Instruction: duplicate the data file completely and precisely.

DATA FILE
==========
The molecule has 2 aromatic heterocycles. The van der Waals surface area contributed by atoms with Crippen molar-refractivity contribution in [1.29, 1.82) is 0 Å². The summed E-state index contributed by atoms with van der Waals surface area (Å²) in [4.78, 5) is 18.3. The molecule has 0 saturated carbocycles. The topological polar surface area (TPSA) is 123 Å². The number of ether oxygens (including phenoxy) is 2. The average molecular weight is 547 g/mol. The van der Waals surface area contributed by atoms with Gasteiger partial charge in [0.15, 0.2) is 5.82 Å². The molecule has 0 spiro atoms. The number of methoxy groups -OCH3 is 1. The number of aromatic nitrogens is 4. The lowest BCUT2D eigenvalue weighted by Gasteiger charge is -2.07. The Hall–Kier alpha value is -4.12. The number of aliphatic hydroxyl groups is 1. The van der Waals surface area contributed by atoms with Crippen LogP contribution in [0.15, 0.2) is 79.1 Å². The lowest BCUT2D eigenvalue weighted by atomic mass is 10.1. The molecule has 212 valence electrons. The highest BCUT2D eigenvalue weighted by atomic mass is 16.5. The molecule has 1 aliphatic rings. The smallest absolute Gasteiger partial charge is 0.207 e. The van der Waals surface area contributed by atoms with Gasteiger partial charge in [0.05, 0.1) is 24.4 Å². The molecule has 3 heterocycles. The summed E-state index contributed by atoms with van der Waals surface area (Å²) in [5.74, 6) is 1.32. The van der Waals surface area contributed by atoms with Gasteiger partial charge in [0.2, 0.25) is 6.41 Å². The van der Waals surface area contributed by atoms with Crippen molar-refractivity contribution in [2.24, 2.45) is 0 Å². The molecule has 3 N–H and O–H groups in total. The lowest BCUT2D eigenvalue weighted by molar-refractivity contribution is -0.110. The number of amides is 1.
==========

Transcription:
The molecule has 2 aromatic heterocycles. The van der Waals surface area contributed by atoms with Crippen molar-refractivity contribution in [1.29, 1.82) is 0 Å². The summed E-state index contributed by atoms with van der Waals surface area (Å²) in [4.78, 5) is 18.3. The molecule has 0 saturated carbocycles. The topological polar surface area (TPSA) is 123 Å². The number of ether oxygens (including phenoxy) is 2. The average molecular weight is 547 g/mol. The van der Waals surface area contributed by atoms with Gasteiger partial charge in [0.15, 0.2) is 5.82 Å². The molecule has 0 spiro atoms. The number of methoxy groups -OCH3 is 1. The number of aromatic nitrogens is 4. The lowest BCUT2D eigenvalue weighted by Gasteiger charge is -2.07. The Hall–Kier alpha value is -4.12. The number of aliphatic hydroxyl groups is 1. The van der Waals surface area contributed by atoms with Crippen LogP contribution in [0.15, 0.2) is 79.1 Å². The lowest BCUT2D eigenvalue weighted by atomic mass is 10.1. The molecule has 212 valence electrons. The highest BCUT2D eigenvalue weighted by atomic mass is 16.5. The molecule has 1 aliphatic rings. The smallest absolute Gasteiger partial charge is 0.207 e. The van der Waals surface area contributed by atoms with Gasteiger partial charge in [0.05, 0.1) is 24.4 Å². The molecule has 3 heterocycles. The summed E-state index contributed by atoms with van der Waals surface area (Å²) in [5.74, 6) is 1.32. The van der Waals surface area contributed by atoms with Gasteiger partial charge in [0.2, 0.25) is 6.41 Å². The van der Waals surface area contributed by atoms with Crippen molar-refractivity contribution in [2.24, 2.45) is 0 Å². The molecule has 3 N–H and O–H groups in total. The lowest BCUT2D eigenvalue weighted by molar-refractivity contribution is -0.110. The number of amides is 1.